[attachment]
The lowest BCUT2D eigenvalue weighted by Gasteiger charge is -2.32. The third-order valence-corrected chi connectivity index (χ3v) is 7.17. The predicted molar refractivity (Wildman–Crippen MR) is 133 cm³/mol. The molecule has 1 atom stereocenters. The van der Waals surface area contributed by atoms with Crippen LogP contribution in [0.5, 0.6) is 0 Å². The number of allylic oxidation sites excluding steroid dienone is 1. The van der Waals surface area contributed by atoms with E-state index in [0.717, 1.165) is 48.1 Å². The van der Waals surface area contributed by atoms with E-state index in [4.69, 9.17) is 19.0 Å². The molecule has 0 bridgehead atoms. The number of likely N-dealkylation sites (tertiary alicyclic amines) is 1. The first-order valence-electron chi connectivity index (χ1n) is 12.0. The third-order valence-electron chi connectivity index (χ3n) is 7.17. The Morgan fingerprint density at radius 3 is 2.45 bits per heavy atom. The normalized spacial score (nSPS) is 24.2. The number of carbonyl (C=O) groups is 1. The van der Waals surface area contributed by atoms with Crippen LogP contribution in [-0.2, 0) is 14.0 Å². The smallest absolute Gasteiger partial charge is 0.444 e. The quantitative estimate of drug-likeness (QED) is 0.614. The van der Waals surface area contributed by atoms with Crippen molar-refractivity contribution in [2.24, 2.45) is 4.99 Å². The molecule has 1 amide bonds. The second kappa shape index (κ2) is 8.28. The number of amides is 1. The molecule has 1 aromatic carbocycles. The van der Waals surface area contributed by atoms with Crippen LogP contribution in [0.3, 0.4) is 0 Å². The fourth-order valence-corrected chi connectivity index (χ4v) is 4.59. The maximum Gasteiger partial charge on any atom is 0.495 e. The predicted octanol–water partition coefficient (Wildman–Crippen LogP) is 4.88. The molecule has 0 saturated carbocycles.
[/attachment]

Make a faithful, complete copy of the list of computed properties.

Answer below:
The lowest BCUT2D eigenvalue weighted by Gasteiger charge is -2.32. The third-order valence-corrected chi connectivity index (χ3v) is 7.17. The predicted molar refractivity (Wildman–Crippen MR) is 133 cm³/mol. The molecule has 1 atom stereocenters. The van der Waals surface area contributed by atoms with Crippen LogP contribution in [0.5, 0.6) is 0 Å². The number of allylic oxidation sites excluding steroid dienone is 1. The van der Waals surface area contributed by atoms with E-state index in [0.717, 1.165) is 48.1 Å². The van der Waals surface area contributed by atoms with E-state index in [4.69, 9.17) is 19.0 Å². The molecule has 0 bridgehead atoms. The number of likely N-dealkylation sites (tertiary alicyclic amines) is 1. The first-order valence-electron chi connectivity index (χ1n) is 12.0. The third-order valence-electron chi connectivity index (χ3n) is 7.17. The Morgan fingerprint density at radius 3 is 2.45 bits per heavy atom. The normalized spacial score (nSPS) is 24.2. The number of carbonyl (C=O) groups is 1. The van der Waals surface area contributed by atoms with Crippen LogP contribution in [-0.2, 0) is 14.0 Å². The smallest absolute Gasteiger partial charge is 0.444 e. The quantitative estimate of drug-likeness (QED) is 0.614. The van der Waals surface area contributed by atoms with Crippen molar-refractivity contribution in [2.24, 2.45) is 4.99 Å². The molecule has 1 amide bonds. The second kappa shape index (κ2) is 8.28. The number of amides is 1. The molecule has 1 aromatic carbocycles. The van der Waals surface area contributed by atoms with Crippen LogP contribution in [0.3, 0.4) is 0 Å². The fourth-order valence-corrected chi connectivity index (χ4v) is 4.59. The maximum Gasteiger partial charge on any atom is 0.495 e. The predicted octanol–water partition coefficient (Wildman–Crippen LogP) is 4.88. The molecule has 0 saturated carbocycles.